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Issue 230
May/June 2005
Inspired Designs

Feature Articles

ALL ABOARD THE SKYLARK!
by
Barmouth holiday poster issued by British Rail in 1956, by Henry Riley Courtesy: The Culture Archive

Barmouth holiday poster issued by British Rail in 1956, by Henry Riley Courtesy: The Culture Archive

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ALL ABOARD THE SKYLARK!

Can responsible tourism sit comfortably with the environmental consequences of air travel?

THIS SUMMER MILLIONS of us will take to the skies for our annual holiday, to rest and recharge. According to the World Tourism Organization, we're increasingly choosing greener holidays, from organic farm-stay breaks in Donegal to township tourism tours in Port Elizabeth. The market for 'responsible travel' is growing at a healthy 3-5%, and as the travelling public wakes up to greener living, responsible travel seemingly has the whole world at its feet.

Yet paradoxically, in seeking greener holidays in far-flung places, we are jumping more on planes that produce polluting greenhouse gases and contribute to climate change. According to Future Forests, the amount of carbon dioxide an average car emits in an entire year is less than that produced from one return flight to Australia (approximately 3.74 tonnes).

That's one seat on one plane. Even if you only take short-haul flights from the UK to Europe, putting that in a global context is a frightening statistic: the International Air Transport Association recorded 1.8 billion air passenger trips in 2003. The United Nations Intergovernmental Panel on Climate Change (IPCC) says that aviation is the single largest contributor to greenhouse gases (currently about 3.5 per cent), which it says is likely to rise to 15 per cent by the year 2050 if the growth of aviation continues unchecked. Climate change is now as high up on the global agenda as poverty and terrorism, so how can any travel - green or otherwise - that involves flying be called responsible?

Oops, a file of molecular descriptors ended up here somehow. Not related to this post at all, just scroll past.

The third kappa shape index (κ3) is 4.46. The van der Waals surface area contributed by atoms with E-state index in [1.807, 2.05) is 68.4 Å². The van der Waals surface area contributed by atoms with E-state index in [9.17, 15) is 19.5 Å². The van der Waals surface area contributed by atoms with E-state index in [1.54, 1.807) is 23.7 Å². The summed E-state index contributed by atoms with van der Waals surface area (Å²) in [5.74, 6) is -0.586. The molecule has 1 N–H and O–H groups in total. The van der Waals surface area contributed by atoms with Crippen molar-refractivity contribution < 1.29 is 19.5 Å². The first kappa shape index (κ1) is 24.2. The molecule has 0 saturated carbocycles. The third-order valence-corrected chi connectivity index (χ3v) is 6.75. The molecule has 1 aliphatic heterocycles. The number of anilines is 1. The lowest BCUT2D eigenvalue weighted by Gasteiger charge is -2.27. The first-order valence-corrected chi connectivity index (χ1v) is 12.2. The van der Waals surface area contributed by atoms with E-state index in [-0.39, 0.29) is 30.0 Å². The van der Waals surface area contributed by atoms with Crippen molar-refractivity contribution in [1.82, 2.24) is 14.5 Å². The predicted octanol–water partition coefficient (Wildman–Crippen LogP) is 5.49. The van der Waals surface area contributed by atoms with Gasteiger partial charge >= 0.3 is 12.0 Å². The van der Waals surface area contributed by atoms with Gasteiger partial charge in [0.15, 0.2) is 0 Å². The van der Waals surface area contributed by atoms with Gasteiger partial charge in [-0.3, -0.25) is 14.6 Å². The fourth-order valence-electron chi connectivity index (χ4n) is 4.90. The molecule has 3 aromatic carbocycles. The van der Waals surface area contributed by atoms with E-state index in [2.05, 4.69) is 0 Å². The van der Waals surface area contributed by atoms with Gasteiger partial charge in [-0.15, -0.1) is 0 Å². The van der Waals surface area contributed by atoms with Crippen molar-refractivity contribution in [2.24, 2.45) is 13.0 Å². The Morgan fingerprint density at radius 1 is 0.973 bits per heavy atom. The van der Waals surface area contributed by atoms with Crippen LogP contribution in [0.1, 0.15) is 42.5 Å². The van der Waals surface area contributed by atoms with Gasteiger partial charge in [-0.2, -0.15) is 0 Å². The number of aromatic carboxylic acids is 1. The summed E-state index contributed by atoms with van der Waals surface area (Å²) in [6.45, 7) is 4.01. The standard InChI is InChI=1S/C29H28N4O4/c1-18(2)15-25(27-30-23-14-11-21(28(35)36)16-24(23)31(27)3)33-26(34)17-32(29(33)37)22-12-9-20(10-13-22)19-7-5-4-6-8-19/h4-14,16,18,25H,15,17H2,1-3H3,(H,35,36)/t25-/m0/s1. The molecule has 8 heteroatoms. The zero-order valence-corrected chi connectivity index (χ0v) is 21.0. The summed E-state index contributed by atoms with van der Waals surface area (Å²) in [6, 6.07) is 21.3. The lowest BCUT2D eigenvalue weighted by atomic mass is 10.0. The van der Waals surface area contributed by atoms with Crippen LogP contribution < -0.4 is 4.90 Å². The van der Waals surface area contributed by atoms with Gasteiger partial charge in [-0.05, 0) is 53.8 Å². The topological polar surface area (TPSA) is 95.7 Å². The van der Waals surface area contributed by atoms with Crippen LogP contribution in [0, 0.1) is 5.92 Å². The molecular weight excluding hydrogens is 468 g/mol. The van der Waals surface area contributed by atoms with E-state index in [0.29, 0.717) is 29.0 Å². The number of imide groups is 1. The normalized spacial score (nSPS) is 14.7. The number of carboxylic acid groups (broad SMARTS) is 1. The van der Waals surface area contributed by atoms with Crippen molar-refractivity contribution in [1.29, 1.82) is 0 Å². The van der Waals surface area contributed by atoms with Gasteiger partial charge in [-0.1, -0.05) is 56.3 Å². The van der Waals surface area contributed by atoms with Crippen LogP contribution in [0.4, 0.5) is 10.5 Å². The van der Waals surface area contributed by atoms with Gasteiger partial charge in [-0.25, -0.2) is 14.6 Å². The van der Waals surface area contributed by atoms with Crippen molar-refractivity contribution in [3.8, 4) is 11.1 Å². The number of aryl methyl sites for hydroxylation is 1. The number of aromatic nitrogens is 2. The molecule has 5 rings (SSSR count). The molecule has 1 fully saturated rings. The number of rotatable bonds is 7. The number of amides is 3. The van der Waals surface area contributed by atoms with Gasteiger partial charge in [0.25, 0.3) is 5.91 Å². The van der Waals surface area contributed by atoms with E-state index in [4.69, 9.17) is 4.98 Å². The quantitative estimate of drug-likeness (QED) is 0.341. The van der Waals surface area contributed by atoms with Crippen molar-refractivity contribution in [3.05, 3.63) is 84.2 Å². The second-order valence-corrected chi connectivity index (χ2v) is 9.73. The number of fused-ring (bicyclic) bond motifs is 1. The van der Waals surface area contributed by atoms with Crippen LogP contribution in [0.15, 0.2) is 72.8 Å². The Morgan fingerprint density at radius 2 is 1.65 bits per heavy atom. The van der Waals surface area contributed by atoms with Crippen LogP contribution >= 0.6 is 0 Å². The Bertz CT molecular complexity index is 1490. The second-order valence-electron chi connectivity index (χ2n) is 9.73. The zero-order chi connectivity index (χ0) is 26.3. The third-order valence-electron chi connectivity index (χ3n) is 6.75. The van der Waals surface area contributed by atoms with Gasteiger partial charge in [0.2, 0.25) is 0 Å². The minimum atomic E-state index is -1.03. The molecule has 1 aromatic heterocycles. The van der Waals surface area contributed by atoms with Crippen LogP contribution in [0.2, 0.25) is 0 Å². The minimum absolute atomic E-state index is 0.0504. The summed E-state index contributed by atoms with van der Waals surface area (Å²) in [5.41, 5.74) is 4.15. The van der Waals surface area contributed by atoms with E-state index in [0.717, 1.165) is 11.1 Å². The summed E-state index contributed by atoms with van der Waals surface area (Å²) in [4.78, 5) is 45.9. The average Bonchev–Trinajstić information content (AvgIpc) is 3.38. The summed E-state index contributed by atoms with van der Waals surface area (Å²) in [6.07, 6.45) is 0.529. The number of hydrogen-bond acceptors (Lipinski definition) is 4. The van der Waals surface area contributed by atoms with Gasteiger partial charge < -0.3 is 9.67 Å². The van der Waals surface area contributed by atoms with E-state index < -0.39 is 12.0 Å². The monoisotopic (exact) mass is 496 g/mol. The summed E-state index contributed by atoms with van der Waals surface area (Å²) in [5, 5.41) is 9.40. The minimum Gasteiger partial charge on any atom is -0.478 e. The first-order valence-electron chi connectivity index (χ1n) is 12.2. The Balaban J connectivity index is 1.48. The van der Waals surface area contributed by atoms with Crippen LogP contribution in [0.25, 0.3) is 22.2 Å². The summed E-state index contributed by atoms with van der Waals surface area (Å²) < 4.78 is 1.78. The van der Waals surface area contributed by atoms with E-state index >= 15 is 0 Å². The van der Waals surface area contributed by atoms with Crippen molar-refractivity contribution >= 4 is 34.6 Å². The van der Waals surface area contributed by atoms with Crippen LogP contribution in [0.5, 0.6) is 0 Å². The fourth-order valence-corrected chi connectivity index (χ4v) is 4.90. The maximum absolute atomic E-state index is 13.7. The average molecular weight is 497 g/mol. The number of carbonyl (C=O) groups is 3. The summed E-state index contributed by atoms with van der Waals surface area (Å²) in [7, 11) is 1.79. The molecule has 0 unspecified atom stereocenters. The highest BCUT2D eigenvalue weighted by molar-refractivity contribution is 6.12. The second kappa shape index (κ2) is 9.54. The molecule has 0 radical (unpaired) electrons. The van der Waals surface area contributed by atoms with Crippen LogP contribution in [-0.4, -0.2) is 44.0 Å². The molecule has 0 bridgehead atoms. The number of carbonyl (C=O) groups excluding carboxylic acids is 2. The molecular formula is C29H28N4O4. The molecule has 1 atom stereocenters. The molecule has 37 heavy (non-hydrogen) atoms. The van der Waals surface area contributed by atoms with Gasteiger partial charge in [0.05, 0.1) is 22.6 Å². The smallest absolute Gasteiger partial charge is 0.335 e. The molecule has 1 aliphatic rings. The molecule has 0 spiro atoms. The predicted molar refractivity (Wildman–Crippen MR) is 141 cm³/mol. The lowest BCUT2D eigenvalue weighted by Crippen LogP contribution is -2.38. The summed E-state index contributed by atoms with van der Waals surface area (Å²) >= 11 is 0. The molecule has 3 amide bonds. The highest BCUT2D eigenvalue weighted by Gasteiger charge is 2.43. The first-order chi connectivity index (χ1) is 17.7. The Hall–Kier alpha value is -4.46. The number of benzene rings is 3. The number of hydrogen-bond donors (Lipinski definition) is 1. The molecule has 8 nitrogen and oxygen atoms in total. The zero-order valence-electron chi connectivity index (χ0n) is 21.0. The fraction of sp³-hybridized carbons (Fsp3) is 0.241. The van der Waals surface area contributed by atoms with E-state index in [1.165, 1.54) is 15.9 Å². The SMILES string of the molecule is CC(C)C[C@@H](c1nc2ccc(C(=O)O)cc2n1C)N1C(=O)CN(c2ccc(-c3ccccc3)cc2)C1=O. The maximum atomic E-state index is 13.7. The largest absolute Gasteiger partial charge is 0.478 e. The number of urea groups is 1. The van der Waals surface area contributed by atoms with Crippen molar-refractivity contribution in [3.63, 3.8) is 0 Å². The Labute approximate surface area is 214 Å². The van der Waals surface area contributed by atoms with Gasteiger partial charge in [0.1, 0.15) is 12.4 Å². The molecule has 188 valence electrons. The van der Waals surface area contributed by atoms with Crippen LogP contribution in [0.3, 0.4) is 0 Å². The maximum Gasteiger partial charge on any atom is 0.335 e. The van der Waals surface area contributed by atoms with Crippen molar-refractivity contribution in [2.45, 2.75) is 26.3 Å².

According to Justin Francis, managing director of online travel agency responsibletravel.com, "You have to look at the overall picture; not just the flight in isolation, but also what happens as a result of your holiday." Tourism, he says, provides many benefits to destination economies, especially in the non-industrialised countries. Fourteen of the top twenty long-haul destinations are now in these countries, and visitor numbers to many of these countries have doubled, or even tripled, in the last decade. So it's not surprising that tourism has become the main money-earner for a third of non-industrialised countries.